Covant Therapeutics Debuts with Boehringer Partnership Targeting ADAR1
Pictured: Boston financing distract behind water/courtesy of Getty Images
Boston-based Covant Therapeutics gained $10 million upfront in a deal with Boehringer Ingelheim to chase after a cancer immunotherapy target, ADAR1 (adenosine deaminase acting on RNA). The goal is to turn cold tumors hot.
The research collaboration and worldwide licensing agreement, announced Tuesday, centers on developing a novel small molecule immunotherapy targeting ADAR1.
To do this, the companies will combine Boehringer’s oncology and immuno-oncology pipeline with Covant’s platform, coupling high-throughput chemoproteomics-based screening in the innate immune setting with structural proteomics.
Covant has been incubating inside Roivant Sciences for the last 10 months, CEO Matt Maisak, Ph.D., told BioSpace in an interview. Maisak said he views the transaction as enabling and validating for Covant on both the scientific and business side.
The partnership comes just weeks after Covant revealed its Scientific Advisory Board.
Maisak said Covant engaged Boehringer in late 2022 around a potential ADAR1 collaboration.
“We had been working on that in the background," he said.
In addition to the $10 million upfront, Covant is eligible to receive $471 million if milestones are met, plus tiered royalties on global sales should the product reach the market.
ADAR1 is a relatively new immuno-oncology target.
Maisak said direct inhibition of ADAR1 is a first in the industry.
“There is a multitude of genetic and [small] RNA studies showing its importance across various tumor types,” he said. “But its real potential lies in combination therapy with some of the classic BO1 inhibitor antibodies that exist at big pharmas similar to [Boehringer Ingelheim]. We were really looking for a partner that could help us maximize the potential of this.”
A resulting ADAR1 inhibitor would be intended for use in combination with other immunotherapies to improve efficacy, the companies stated in Tuesday’s press release.
Boehringer’s scale will enable the pair to run global trials for combination therapies and allow expansion in different indications, Maisak said.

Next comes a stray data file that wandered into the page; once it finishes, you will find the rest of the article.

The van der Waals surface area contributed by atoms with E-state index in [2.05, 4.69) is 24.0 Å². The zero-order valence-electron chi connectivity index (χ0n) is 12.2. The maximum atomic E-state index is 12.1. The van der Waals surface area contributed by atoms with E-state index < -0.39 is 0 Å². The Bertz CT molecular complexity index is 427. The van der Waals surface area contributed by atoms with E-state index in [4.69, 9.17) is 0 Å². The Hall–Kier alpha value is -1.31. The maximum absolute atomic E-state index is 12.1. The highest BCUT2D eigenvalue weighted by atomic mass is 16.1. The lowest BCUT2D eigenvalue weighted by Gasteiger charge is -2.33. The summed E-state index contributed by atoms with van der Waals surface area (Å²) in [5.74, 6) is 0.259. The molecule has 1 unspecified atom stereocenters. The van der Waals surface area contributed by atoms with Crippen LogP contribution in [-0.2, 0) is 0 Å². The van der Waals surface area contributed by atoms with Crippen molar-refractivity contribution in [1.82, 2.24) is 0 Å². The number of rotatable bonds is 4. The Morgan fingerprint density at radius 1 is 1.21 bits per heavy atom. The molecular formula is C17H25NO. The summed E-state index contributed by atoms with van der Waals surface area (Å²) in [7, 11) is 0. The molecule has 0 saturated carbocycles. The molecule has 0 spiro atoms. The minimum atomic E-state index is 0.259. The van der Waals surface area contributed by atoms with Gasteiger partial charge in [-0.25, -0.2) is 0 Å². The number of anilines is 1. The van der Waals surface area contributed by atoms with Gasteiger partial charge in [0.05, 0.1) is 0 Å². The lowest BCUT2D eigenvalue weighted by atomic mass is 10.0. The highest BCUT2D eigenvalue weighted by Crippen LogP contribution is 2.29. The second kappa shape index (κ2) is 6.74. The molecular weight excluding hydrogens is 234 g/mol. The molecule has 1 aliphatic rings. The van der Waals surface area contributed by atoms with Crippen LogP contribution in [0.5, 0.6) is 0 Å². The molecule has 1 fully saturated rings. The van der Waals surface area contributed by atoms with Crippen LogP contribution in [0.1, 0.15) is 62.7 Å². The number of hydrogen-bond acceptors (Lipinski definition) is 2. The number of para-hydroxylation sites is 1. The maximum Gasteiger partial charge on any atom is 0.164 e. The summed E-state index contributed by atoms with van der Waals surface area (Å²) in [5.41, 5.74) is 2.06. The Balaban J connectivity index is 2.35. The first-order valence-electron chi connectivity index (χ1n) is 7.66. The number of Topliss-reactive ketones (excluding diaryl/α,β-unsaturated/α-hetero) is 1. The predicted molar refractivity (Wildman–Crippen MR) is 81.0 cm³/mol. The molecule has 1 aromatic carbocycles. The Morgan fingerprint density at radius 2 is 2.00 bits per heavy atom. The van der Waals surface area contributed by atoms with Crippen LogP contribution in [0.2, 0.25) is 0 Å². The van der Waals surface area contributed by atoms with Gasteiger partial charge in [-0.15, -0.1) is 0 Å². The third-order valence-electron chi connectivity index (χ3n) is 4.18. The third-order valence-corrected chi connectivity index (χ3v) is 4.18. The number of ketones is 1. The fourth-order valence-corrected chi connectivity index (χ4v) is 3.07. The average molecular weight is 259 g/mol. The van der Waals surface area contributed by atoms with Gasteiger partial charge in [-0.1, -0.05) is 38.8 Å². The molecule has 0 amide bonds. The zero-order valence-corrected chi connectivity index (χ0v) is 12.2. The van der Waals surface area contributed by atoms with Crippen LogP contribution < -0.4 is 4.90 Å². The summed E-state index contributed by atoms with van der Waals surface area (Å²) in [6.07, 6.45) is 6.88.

Iván Cornella, Ph.D., CSO at Covant, told BioSpace ADAR1 is known as a target for cancer because of the pivotal role it plays in controlling innate immune response and how tumors evade that response. The innate immune response is one of the body’s surveillance mechanisms for detecting aberrant behaviors, such as infections, he added.
“[Cold] tumors develop ways to hide themselves in the innate immune response in a way in which they can continue to proliferate without being stopped by the immune cells,” Cornella said. By turning these tumors hot, it is possible to reveal their disguise or activate T cells and other cell types to recognize those tumors as something to be attacked.
Covant’s technique essentially puts a label on the cold tumor microenvironment. Cornella likened it to a laser pointer that points to the bad cells.
“ADAR1 is an exciting immuno-oncology target with significant therapeutic potential,” Lamine Mbow, global head of cancer immunology and immune modulation at Boehringer Ingelheim, said in Tuesday’s press release.
Boehringer did not immediately respond to BioSpace’s request for comment.
A Two-Pronged Strategy
Maisak said Covant has been working to establish all the auspices of a biotech company, from its SAB to its assets, which include proteomics and intractable targets. He said creative deal structuring is within the DNA of Roivant, adding that the company expects more partnerships and collaborations in the near future.
“I think this is really just the beginning," Maisak said.
Covant’s strategy is two-pronged. In the first prong, Maisak said the company will continue to execute partnerships around targets like ADAR. The second prong is an antibody-on-a-pill strategy.
“We’re going after clinically and commercially validated targets for which there are existing therapies but with different modalities. Those modalities, while widespread, come with systemic disadvantages,” he said, citing their limited treatment time and their cost for payers.
“We're looking to ultimately develop early bioavailable surveillance covalent small molecules to attack those targets, and I think we're very well-suited to do that,” Maisak said. “I look forward to portfolio growth and the advancement of those programs through the stages of discovery.”